15 to ask if the witness could be provided with a copy that the Prosecutor
16 just gave me a while ago, so I would like to ask the usher to give this
17 statement to the witness in the Macedonian language.
18 Tell me, the investigator who interviewed you in 2004, as it is
19 stated on the first page, is Kuehnel Thomas. Do you remember that?
20 A. Yes, I remember.
21 Q. Could you tell me please, who was the investigator who spoke with
22 you over the phone or with whom you met, as you have just testified, in
23 the hotel in Skopje?
24 A. The same, the investigator Kuehnel Thomas.
25 Q. Thank you. I would like to ask now that the witness is shown page
1 1D4539, Macedonian, item 10, and 1D4540, item 11.
2 Okay, let's see the item 10 first, and the English is 1D4526.
3 Also, again, item 10.
4 In the item 10, can you see in front of you that item 10? You can
5 find the item 10 also in the hard copy that you have in front of you. It
6 states the following: [In English] "On the day before this picture was
7 taken, Saturday."
8 [Interpretation] But I need to say immediately that in the
9 translation into Macedonian there is a mistake, because it says instead of
10 Saturday which should be Sabota, it states Sunday. So here it is stated:
11 [In English] "On the day before this picture was taken, Saturday, I can't
12 remember what we have done. I have problems to answer the question that I
13 have done five days before the events. These days were too busy."
14 [Interpretation] Is this what is written here actually a
15 corroboration of your answer to the Prosecutor's question, that you also
16 stated to the investigator that due to the numerous tasks and duties you
17 could not remember precisely of all the events and actions that took place
18 in the course of those days?
19 A. Yes, this is correct. This is why I have stated this.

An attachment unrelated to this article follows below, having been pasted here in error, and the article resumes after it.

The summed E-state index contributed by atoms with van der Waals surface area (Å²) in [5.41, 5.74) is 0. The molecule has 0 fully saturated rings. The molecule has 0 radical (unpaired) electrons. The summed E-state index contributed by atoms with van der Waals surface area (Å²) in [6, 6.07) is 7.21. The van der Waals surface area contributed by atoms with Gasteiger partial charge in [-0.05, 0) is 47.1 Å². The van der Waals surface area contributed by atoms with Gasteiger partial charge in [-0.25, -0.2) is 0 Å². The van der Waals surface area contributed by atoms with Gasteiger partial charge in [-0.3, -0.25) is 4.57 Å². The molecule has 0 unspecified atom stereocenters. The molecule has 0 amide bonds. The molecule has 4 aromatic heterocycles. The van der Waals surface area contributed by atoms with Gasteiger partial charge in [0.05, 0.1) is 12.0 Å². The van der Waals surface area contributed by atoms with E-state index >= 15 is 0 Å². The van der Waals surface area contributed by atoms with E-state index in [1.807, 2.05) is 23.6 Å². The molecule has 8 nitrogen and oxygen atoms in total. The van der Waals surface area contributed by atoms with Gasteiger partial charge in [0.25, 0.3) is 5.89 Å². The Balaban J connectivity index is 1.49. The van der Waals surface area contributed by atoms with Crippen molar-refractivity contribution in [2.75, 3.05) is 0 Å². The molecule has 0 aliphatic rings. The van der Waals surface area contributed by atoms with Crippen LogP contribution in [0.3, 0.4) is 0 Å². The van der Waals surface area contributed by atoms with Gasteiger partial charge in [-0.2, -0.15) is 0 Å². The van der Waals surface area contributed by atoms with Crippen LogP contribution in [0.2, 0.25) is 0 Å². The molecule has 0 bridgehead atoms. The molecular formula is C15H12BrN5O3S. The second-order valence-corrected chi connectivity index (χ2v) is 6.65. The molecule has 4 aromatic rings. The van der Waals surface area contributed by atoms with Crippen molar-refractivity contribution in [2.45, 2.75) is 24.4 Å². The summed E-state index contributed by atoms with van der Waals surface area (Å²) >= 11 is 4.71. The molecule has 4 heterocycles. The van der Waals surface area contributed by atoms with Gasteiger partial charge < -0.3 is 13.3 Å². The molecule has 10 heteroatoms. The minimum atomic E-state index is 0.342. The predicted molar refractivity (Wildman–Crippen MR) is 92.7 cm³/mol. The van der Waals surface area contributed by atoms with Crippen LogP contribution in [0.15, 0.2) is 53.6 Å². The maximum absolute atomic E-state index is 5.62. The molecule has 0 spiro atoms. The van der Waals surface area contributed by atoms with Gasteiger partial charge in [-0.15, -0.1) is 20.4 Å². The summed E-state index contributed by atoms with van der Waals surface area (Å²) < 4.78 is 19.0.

20 Q. If you were to look now at item 11, it is in the same page in the
21 English version, while in Macedonian it is in 1D4540, you said again,
22 could you look at this sentences: [In English] "Two days before this
23 picture was taken, Friday, I can't remember what we have done on these
25 [Interpretation] Is this also a corroboration that you spoke to
1 the investigator on several occasions that you could not remember all the
3 MR. SAXON: Objection.
4 JUDGE PARKER: Yes, Mr. Saxon.
5 MR. SAXON: The paragraph that my learned colleague is reading
6 from, and -- which is paragraph 11, the first sentence, my colleague read
7 into the record, "Two days before this picture was taken, Friday, what we
8 have done on this day. Normally, we started at 8.00 a.m. I know I was on
9 work." I --
10 MS. RESIDOVIC: [In English] I don't remember --
11 MR. SAXON: I've now lost the LiveNote, I'm sorry. My point is
12 simply this. In the witness's statement he refers to: "I do not remember
13 any event on this day," singular. He did not say "on these days." And at
14 least that is how it came out in the English transcript.
15 MS. RESIDOVIC: [Interpretation] Thank you. Maybe I misread the
16 English word and this is why it was entered like that in the transcript.
17 It is it true, it says: [In English] "I can't remember what we have done
18 on this day. Normally we started at 8.00. I know I was on work. I don't